Most of us know someone with spending problems. Money management issues can come from being financially immature. It can come from being in an unhealthy relationship where they have little to no say in their finances. There may be an addiction issue at play. Regardless of the reason, struggling with spending problems is far from uncommon. What happens, however, when you want to leave money to heirs with spending problems in your estate plan? It can be a struggle between wanting to leave them an inheritance and being afraid that such an inheritance would be quickly squandered. If you find yourself in your position, it may bring you some peace of mind to know there are options in estate planning that would allow you to leave your heirs an inheritance while limiting their ability to quickly spend away such a legacy.
Leaving Money to Heirs with Spending Problems
In reality, it may be true to say that many of us are not equipped to managing a large sum of money transferred to us all at once. This is especially true of those that already struggle with spending issues. If you want to gift an inheritance to your heirs, but worry about them receiving a lump sum that would be quickly spent away or simply mismanaged, you may want to consider a spendthrift trust.
A spendthrift trust is a way for you to protect your heirs from their own poor spending habits. The trust is established by transferring assets into it. You will appoint a trustee who will have the authority over how and when distributions of trust funds are made to trust beneficiaries. You can set the terms for such distribution in the governing trust document. The more detailed your terms established in the trust document, the more guidance the trustee has in order to make distributions in alignment and in furtherance of your goals for the trust and the trust beneficiaries. You can be very specific with the trust terms. You can include language that indicates limits to the beneficiaries control of trust funds as well as when distributions can be made from the trust, under what circumstances, for what purposes, and in what quantity.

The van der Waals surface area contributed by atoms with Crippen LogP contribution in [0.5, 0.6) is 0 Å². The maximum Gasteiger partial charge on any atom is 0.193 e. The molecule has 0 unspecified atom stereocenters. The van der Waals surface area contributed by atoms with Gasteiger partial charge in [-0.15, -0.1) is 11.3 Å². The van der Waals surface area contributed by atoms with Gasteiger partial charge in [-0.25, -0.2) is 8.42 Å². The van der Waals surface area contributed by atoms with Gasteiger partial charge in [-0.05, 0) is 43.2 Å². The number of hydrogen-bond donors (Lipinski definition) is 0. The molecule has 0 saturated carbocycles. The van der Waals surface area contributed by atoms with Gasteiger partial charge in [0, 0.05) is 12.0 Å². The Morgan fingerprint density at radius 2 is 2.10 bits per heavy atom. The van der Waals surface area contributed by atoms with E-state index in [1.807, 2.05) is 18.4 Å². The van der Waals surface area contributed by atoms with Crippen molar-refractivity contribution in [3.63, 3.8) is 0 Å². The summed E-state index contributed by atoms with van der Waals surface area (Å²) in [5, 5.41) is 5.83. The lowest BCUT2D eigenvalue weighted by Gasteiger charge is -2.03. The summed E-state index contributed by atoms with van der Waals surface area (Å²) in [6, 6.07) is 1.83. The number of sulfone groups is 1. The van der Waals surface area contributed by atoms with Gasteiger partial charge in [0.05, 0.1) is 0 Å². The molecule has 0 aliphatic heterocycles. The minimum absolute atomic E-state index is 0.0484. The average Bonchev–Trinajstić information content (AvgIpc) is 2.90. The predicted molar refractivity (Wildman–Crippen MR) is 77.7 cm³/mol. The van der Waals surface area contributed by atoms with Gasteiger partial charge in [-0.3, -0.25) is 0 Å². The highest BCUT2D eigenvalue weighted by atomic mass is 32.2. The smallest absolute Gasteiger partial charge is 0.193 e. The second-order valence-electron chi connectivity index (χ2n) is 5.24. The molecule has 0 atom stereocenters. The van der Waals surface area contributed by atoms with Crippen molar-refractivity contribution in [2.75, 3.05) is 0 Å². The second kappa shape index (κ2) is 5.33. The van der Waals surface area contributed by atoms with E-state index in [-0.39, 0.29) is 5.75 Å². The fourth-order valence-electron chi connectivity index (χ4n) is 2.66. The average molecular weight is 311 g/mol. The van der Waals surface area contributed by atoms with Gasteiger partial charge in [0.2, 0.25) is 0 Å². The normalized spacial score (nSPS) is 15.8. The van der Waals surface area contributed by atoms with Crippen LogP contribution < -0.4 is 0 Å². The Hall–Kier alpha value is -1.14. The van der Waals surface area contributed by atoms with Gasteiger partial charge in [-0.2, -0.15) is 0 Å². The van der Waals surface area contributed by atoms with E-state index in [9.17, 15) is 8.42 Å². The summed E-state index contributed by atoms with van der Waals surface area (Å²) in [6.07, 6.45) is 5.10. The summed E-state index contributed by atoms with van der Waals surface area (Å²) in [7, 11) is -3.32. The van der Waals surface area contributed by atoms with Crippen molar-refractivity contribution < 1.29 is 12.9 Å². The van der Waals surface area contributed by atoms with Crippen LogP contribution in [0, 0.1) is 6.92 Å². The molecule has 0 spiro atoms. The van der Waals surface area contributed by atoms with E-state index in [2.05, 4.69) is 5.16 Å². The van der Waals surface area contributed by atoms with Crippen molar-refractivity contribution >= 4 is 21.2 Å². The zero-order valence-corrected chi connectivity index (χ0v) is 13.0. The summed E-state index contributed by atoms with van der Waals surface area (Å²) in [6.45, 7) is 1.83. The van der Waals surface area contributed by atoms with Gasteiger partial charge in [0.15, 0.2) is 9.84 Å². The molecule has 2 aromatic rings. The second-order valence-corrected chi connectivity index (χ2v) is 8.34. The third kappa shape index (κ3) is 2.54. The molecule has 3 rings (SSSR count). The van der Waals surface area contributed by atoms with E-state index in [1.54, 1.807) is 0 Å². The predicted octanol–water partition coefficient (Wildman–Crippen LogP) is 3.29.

A spendthrift trust not only protects your heirs from their own money management problems, but the assets held in the trust are protected from the beneficiary’s creditors. You see, assets held in the trust are not owned by the beneficiaries. They are owned by the trust. As such, the assets held within the spendthrift trust are protected from beneficiary creditors that may have been the result of a lawsuit, divorce, bankruptcy, and more.
Be sure to take care in who you appoint as trustee of the trust. They are the gatekeeper and manager of the trust. This is a role of great responsibility. You can select any trustee you wish as long as that person is over the age of 18. You may even want to consider hiring a professional firm or bank to act as trustee. Alternatively, you could appoint a trusted friend or family member to act as trustee.
Estate Planning Attorneys
Have questions about a spendthrift trust and how it can serve your estate planning goals? Reach out to the knowledgeable estate planning team at Jones, Gregg, Creehan & Gerace for more information. Contact us today.